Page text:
Number 10's plan has some appeal. Given where we are with COVID, and the big variation in case numbers, it makes sense, in public health terms, to have a local response. 2/9
It also makes sense, this time in a political sense, to share, or to pass, responsibility for tighter restrictions on to local politicians (I think Michael Portillo made this point on Question Time). 3/9
Read 9 tweets
15 Oct
Today's Brexit news does not come as a surprise. There has, once again, been no meaningful progress. It is *very easy* to see why. And December approaches. 1/8
In a negotiation, it pays to understand the position of the other side. The EU side has struggled to understand the position of the UK. The UK side has made next to no effort to understand position of the EU. 2/8
The UK is asking for *both* unfettered regulatory freedom and unfettered access to the EU market. Given the EU's - unambiguous - insistence on the integrity of the single market, and the realities of international trade, that is an impossible ask. 3/8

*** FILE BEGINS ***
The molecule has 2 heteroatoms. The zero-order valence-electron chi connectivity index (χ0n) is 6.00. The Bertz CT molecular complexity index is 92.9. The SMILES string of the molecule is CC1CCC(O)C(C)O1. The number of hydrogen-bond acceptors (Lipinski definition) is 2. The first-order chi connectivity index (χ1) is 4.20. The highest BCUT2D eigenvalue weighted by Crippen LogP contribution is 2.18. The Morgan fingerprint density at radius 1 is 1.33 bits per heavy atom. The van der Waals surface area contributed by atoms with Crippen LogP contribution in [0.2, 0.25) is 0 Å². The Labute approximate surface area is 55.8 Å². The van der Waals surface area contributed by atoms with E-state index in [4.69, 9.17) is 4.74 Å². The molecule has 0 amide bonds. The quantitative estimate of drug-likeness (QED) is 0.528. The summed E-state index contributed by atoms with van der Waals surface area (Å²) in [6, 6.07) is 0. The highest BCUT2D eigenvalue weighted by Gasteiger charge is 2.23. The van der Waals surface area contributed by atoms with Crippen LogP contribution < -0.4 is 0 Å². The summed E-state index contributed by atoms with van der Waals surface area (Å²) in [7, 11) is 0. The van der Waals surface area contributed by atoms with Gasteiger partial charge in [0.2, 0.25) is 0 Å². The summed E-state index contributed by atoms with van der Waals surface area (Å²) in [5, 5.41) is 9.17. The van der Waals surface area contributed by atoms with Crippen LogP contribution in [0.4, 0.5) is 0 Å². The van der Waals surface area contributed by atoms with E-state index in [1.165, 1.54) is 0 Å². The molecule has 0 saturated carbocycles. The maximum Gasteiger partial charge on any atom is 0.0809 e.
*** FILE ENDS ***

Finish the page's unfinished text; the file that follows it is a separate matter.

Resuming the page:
Read 8 tweets
15 Oct
A long thread (sorry) about Universities and the response to COVID-19. It's very much a personal view. 1/22
I'm not going to go through the history - on that, I whole-heartedly recommend @gsoh31's blog (below). Instead, I focus on some of the steps which led us to where we are today.… 2/
Since March we have had... (1) the last-minute move to online teaching for the end of the 19/20 academic year, with online assessments in May/June and August/September. Exams and exam rules rewritten, with staff working from home to process them. 3/
Read 24 tweets
13 Oct
Just had the misfortune to see @RobertJenrick's interview on the BBC. 1/12
The rhetoric goes like this: We are at a moment of maximum danger. We have hard choices to make. We will work closely with local leaders. And, wait for it, we have devised a new framework. 2/
This new 3 tier framework (with the country divided into 'medium', 'high' and 'very high') has been getting lots of attention. But, it has not been properly scrutinised. 3/
Read 14 tweets